The effects were diverse, and corruption was rampant. Until the 1970s, corruption on the drug front was limited, with some governors and mayors receiving bribes to protect drug trafficking, but still under the obligation to report them in case of investigation.
The war on drugs changed everything. The protection of drug trafficking was taken over by the very police and soldiers who should have been combating illegal operations.
With cartels now controlled by the police, American legislators lost control of the situation: the measures taken to combat drugs turned against their creators, increasing the number of drug trafficking leaders across America.
Pablo Escobar and his influence
During the drug war, Pablo Emilio Escobar Gaviria pioneered industrial-scale cocaine trafficking. He started by providing protection for the Medellin Cartel but soon became its unquestioned leader, from 1970 until the early 1990s, overseeing every stage of cocaine production, from supplying coca paste in Andean countries to trading in the US.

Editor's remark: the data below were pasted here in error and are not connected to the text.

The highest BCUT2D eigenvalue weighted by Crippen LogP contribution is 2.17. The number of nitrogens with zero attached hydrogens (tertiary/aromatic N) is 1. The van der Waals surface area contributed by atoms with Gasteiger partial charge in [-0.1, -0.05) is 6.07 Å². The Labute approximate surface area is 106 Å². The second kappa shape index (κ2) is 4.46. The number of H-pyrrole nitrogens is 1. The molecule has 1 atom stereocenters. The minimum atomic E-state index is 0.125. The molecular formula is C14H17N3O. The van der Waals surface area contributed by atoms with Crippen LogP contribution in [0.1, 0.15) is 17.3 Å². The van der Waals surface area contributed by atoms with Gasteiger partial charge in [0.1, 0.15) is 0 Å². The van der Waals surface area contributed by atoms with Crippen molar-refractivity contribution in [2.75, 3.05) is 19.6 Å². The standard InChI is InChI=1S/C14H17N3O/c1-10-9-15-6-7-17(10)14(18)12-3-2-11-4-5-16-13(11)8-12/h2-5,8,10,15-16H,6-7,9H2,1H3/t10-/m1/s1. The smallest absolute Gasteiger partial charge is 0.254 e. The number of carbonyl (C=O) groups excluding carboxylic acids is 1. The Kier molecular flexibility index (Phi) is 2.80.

Additionally, he demonstrated how extreme violence could force the government to negotiate with him.
During the peak of the cartel’s power in the 1980s and 1990s, Escobar controlled practically the entire cocaine supply chain. In the 1980s, it is estimated that the organization supplied 80 percent of all cocaine sent to the US, reaching 15 tons per day. During the same period, kidnappings carried out by guerrilla groups forced the state to collaborate with criminal groups, leading the Medellin Cartel to found the paramilitary group known as Muerte a Secuestradores (Death to Kidnappers).